“Certain facilities that are engaged in this work are pressing on over the phone, calling patients to do screenings. The work has continued and teams are maybe even more engaged than they were before.” – Barbara Rubino, LADHS
Bay Area Community Health
Throughout the Population Health Learning Network, BACH has focused on providing comprehensive care for patients with diabetes. It formed the Healthy Road for Diabetes class in the first year of the program to reach patients with high A1C levels – a hallmark of uncontrolled diabetes – and in the second year, it began to offer case management for diabetic patients to work on glycemic control. While clinical outcomes for some patients improved, BACH saw a plateau in its impact. It turned to the PRAPARE screening to better understand the social determinants of health that affect its patient population.
When BACH first began administering the screening, it realized patients did not complete all the questions or fully engage with the tool. After digging deeper, staffers learned that one reason was concern that the responses would affect health insurance status (due to questions around income). Patients would also skip questions about specific measures, such as stress, domestic violence, and living conditions, due to worries about potential repercussions. Once BACH had a better understanding of patient’s concerns around the screening, staffers began discussing the tool in their group diabetes classes and reassured patients that there would be no repercussions from their answers. Staff also met with patients in one-on-one sessions to discuss their results.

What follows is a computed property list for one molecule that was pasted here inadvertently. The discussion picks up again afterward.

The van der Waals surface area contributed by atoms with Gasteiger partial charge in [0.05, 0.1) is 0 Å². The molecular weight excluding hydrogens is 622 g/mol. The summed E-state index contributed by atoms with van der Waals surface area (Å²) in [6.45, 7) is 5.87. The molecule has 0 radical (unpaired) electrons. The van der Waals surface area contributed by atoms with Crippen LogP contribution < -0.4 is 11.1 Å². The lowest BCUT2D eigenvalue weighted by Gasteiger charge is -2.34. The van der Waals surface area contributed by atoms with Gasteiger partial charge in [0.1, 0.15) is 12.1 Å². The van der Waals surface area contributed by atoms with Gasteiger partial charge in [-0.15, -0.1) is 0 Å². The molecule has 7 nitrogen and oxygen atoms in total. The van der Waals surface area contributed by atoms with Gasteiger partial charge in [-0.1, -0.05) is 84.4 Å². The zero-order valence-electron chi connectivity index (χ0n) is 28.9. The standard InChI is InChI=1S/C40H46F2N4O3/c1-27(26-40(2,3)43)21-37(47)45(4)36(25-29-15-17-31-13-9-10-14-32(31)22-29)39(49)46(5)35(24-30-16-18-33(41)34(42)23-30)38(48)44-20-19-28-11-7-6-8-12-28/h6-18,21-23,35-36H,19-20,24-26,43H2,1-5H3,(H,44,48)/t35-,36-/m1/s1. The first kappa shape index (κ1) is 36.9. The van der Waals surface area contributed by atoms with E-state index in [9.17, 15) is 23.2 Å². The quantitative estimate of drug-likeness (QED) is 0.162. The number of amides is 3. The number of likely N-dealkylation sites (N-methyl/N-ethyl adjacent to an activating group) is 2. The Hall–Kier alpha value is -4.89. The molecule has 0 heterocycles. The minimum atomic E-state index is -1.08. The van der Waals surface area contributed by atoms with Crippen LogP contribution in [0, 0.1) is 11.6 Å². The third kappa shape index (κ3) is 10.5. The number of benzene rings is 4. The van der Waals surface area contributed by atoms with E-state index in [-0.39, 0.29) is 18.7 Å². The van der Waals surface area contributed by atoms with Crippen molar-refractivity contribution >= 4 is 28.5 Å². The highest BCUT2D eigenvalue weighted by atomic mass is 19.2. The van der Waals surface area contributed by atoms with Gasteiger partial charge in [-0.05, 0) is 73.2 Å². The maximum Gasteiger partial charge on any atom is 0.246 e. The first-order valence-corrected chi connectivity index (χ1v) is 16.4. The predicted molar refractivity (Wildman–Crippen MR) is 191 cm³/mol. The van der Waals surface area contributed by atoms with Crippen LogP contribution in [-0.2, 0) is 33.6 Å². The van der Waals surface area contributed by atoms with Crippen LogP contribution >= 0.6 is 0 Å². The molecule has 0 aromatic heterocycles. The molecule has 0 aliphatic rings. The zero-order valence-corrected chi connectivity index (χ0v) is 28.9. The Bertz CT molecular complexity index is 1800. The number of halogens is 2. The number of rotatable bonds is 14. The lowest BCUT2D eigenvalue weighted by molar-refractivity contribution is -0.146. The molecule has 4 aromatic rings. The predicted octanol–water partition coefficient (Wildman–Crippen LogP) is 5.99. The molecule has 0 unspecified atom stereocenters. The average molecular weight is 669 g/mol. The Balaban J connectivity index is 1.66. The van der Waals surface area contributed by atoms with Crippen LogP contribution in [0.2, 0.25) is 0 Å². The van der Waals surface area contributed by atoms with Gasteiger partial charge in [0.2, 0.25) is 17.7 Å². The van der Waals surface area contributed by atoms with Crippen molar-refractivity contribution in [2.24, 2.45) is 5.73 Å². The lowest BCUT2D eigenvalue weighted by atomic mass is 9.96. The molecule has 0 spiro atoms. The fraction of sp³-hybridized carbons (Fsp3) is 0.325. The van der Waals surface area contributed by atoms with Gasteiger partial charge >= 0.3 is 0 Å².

“Administering the survey is challenging but it’s the easier part of the SDOH work. The hardest part is linking the patients to proper resources and following up to make sure the loop is closed, and if they need ongoing support, making sure we can provide it.” – Patient Wellness Program Manager, BACH
It took time for BACH to begin using the screening tool with patients, as it had to work with staff across teams to create a comprehensive and achievable workflow for implementation. Upon administering the PRAPARE screening and analyzing results, BACH learned about specific gaps related to social determinants of health and particularly food insecurity. Staff then began to implement tangible programmatic changes to help connect patients to social service providers. Some activities included:
- Implementation of an onsite Food Farmacy in the clinic each month
- Providing patients with food vouchers and bus passes
- Increasing awareness of behavioral health services, including behavioral health classes, for people with diabetes
- Partnering with a rideshare company to get patients to and from their appointments
Just as BACH began to consistently use the PRAPARE tool, COVID-19 hit and upended normal operations. The organization faced specific hurdles in their population health strategy, including:
- Reduced in-person visits: The pandemic has removed “warm handoffs” and personal touches with patients. It has proven more difficult online to build rapport, motivate patients, and learn about other medical or social challenges they might be facing, thus decreasing opportunities for community linkages.
- Lack of group diabetes classes: Group diabetes have been cancelled for the time being and will continue when it is safe to gather in groups, or perhaps be transitioned to virtual classes. This has limited staff opportunity to discuss the PRAPARE screening and various social services with diabetes patients in particular.
Adaptations in Light of COVID-19
“We have become creative in methods of providing care to patients.”
With the impact of COVID-19, BACH lost the convenience of talking to patients about PRAPARE and social services in their diabetes classes. As a way of adapting (and expanding) their population health work, they transitioned to reach more patients through technology solutions. BACH placed “wellness calls” to more than 27,000 adult patients in the clinic. These phone calls served a multi-pronged purpose of 1) screening for COVID-19 symptoms and offering resources for treatment if indicated, and 2) informing patients of resources for food, alternative transportation, legal guidance, and medical care options during shelter-in-place restrictions.